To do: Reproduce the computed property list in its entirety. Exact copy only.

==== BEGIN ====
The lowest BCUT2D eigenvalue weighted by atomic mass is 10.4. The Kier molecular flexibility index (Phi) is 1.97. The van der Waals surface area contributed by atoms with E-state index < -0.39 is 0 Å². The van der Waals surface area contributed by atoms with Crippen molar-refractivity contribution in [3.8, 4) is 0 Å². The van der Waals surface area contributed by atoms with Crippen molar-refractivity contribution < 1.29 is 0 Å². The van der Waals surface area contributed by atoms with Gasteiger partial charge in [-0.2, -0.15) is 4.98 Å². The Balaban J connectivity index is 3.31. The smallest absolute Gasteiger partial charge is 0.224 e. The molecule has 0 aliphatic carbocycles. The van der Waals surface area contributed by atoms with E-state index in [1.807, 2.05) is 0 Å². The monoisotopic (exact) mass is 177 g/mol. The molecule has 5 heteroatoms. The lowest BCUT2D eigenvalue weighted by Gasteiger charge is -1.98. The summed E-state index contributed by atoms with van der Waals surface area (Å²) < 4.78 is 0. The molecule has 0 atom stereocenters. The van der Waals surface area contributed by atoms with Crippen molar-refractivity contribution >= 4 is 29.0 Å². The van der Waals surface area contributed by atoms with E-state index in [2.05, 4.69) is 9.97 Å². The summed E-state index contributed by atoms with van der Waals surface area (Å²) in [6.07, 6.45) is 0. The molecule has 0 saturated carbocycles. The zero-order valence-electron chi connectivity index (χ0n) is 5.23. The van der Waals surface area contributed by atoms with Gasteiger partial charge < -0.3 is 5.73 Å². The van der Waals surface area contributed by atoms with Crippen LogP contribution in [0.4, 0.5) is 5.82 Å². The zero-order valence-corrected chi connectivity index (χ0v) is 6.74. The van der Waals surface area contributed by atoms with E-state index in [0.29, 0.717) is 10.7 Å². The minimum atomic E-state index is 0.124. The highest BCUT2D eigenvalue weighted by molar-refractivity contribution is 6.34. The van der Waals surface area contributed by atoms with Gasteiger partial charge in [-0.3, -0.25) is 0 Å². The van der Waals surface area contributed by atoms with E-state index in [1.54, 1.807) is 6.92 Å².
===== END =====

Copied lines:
The lowest BCUT2D eigenvalue weighted by atomic mass is 10.4. The Kier molecular flexibility index (Phi) is 1.97. The van der Waals surface area contributed by atoms with E-state index < -0.39 is 0 Å². The van der Waals surface area contributed by atoms with Crippen molar-refractivity contribution in [3.8, 4) is 0 Å². The van der Waals surface area contributed by atoms with Crippen molar-refractivity contribution < 1.29 is 0 Å². The van der Waals surface area contributed by atoms with Gasteiger partial charge in [-0.2, -0.15) is 4.98 Å². The Balaban J connectivity index is 3.31. The smallest absolute Gasteiger partial charge is 0.224 e. The molecule has 0 aliphatic carbocycles. The van der Waals surface area contributed by atoms with E-state index in [1.807, 2.05) is 0 Å². The monoisotopic (exact) mass is 177 g/mol. The molecule has 5 heteroatoms. The lowest BCUT2D eigenvalue weighted by Gasteiger charge is -1.98. The summed E-state index contributed by atoms with van der Waals surface area (Å²) < 4.78 is 0. The molecule has 0 atom stereocenters. The van der Waals surface area contributed by atoms with Crippen molar-refractivity contribution >= 4 is 29.0 Å². The van der Waals surface area contributed by atoms with E-state index in [2.05, 4.69) is 9.97 Å². The summed E-state index contributed by atoms with van der Waals surface area (Å²) in [6.07, 6.45) is 0. The molecule has 0 saturated carbocycles. The zero-order valence-electron chi connectivity index (χ0n) is 5.23. The van der Waals surface area contributed by atoms with Gasteiger partial charge < -0.3 is 5.73 Å². The van der Waals surface area contributed by atoms with Crippen LogP contribution in [0.4, 0.5) is 5.82 Å². The zero-order valence-corrected chi connectivity index (χ0v) is 6.74. The van der Waals surface area contributed by atoms with E-state index in [0.29, 0.717) is 10.7 Å². The minimum atomic E-state index is 0.124. The highest BCUT2D eigenvalue weighted by molar-refractivity contribution is 6.34. The van der Waals surface area contributed by atoms with Gasteiger partial charge in [-0.3, -0.25) is 0 Å². The van der Waals surface area contributed by atoms with E-state index in [1.54, 1.807) is 6.92 Å².